What Advertising Salesmen Don’t Want You to Know

What Advertising Salesmen Don’t Want You to Know

A True Story: I was at a cocktail party the other day and an Ophthalmologist with whom I am friendly walked over to me. He knows that I am a marketing expert and wanted a curbside consultation.

He said “I am trying to drive more traffic to my web site.” He went on to say “I hired a company that was supposed to move my site up on the search engines. I paid them over $30,000.00 during the past year and a half.

I’m on page 3 instead of page 12 of a Google search.” He also went on to tell me that “my site is mediocre but I’m not planning on changing it. I want you to help me find a way to make it more visible.

I thought to myself ‘this man got through medical school and then obtained a choice residency in Ophthalmology.’ How can he be so naive?

The fact is, he’s not naive, he’s just another busy professional who became an advertising victim. Some salesman called on him and made him lots of promises. The doc was given the impression that he’d make more money if they took over the job of driving traffic to his website. The physician bought what they were selling and got what he did not deserve.

In thinking back about my own career, many years ago, I owned a retail financial services business which eventually achieved more than $38,000,000 in annual revenue. In the early days, I decided to try advertising on the radio.

I phoned my favorite station and they sent out this well dressed guy who wanted to be my best friend. Needless to say, I spent a considerable amount of money and was disappointed with the results.

Ever since that costly learning experience, I have used reasoning that I learned as a child while fishing with my dad. We knew the fish were there, but they were not taking our bait. We would try different lure’s and also change the bait until the fish began to bite.

A trap that many advertisers often fall into is baiting the hook with food that appeals to the fisherman and not the fish. You can only catch fish with food that is appealing to the fish that you are trying to catch. And you may have to try several before you find one that works.

Advertising is part of the marketing process that usually begins because some rep, selling something, comes along and you buy it. They throw together an ad for you. It costs lots of cash and yields few fish if any at all. Even worse, if it had yielded results, they would remain a mystery. It would therefore, be difficult to make sound decisions whether or not to continue. When you’re left scratching your head because you can’t understand why your advertising investment failed, you need to remind yourself of the MESSAGE-MARKET-MEDIA theory.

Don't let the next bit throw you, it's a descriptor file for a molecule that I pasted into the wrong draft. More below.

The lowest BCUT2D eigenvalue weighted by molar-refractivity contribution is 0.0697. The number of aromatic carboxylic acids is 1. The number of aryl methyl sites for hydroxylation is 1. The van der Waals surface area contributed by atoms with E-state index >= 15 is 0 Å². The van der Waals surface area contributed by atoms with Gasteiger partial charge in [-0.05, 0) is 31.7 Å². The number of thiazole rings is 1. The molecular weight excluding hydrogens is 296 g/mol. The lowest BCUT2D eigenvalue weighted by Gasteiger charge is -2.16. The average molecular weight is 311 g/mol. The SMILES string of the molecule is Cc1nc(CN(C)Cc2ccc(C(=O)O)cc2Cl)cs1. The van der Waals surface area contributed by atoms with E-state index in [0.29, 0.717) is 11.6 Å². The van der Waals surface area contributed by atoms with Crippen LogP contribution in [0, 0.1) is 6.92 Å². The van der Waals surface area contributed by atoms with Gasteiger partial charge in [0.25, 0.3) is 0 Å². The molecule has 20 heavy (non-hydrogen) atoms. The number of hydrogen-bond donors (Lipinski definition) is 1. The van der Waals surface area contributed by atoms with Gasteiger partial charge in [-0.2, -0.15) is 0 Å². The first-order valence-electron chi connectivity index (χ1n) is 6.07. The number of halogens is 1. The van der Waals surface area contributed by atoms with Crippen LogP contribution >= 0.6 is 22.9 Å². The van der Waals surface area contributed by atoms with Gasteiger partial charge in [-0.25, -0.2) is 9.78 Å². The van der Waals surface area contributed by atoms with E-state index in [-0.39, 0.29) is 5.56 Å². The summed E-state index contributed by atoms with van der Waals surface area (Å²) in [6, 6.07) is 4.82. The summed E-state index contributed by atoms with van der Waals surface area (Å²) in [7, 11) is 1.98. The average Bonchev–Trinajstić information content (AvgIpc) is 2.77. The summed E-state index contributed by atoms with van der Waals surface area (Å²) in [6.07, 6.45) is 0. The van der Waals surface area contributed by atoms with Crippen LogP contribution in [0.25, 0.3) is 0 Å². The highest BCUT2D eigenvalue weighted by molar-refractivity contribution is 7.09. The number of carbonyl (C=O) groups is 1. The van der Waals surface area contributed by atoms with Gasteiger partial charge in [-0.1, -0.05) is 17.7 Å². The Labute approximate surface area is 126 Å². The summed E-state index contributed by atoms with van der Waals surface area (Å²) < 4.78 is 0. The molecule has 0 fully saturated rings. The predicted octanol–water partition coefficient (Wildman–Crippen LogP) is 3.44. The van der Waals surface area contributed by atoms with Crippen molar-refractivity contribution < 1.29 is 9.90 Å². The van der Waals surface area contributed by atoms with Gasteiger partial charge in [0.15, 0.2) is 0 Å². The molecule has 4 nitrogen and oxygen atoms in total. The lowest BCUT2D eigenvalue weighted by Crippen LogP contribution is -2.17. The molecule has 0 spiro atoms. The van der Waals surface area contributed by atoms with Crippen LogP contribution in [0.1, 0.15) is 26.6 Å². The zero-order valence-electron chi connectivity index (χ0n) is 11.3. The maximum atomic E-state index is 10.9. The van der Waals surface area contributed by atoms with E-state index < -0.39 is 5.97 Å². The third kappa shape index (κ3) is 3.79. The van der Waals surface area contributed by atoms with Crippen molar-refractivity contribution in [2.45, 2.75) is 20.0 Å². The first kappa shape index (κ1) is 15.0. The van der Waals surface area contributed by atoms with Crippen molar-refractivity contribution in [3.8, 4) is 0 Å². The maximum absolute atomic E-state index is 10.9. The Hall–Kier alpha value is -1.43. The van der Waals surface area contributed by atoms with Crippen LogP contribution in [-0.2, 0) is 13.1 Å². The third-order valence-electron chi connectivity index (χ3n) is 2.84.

MESSAGE – You need to have a definitive message that is based on what your customers want, not some company mission statement. Your message should be benefit driven. It should appeal to the emotions of the people you want to do business with. It should reflect what they get out of the transaction. What do you offer that’s unique to your customers? What’s your Unique Selling Proposition?

MARKET – Who is your customer? Better yet, who do you want your customer to be? Translation: Who is your best customer? When you answer that question, you’ll be able to turn on the cash flow faucet at will. For instance, if you know that your customer is a white female between the ages of 32 and 45 who does not work outside of the home, you can market specifically to her and no one else. You’ll make the most of your advertising dollars and your transaction size will increase as well, because these are the people who really want to do business with you.

Establishing “who” is the most important marketing exercise you can do for your business. There are a myriad of different methods to promote your message. Some of which you’ve likely not even considered. This is where we get into baiting several hooks.

MEDIA – Never rely on one source of new customers. Experts say that if more than 20% of your business is coming from one source, you’re extremely vulnerable. If that source becomes obsolete, can you handle that kind of downturn?

Follow these two rules to limit your exposure and leverage your upside. Use as many forms of media for promotion as you possibly can. Design and easy to implement tracking system and if you can’t then save your capital.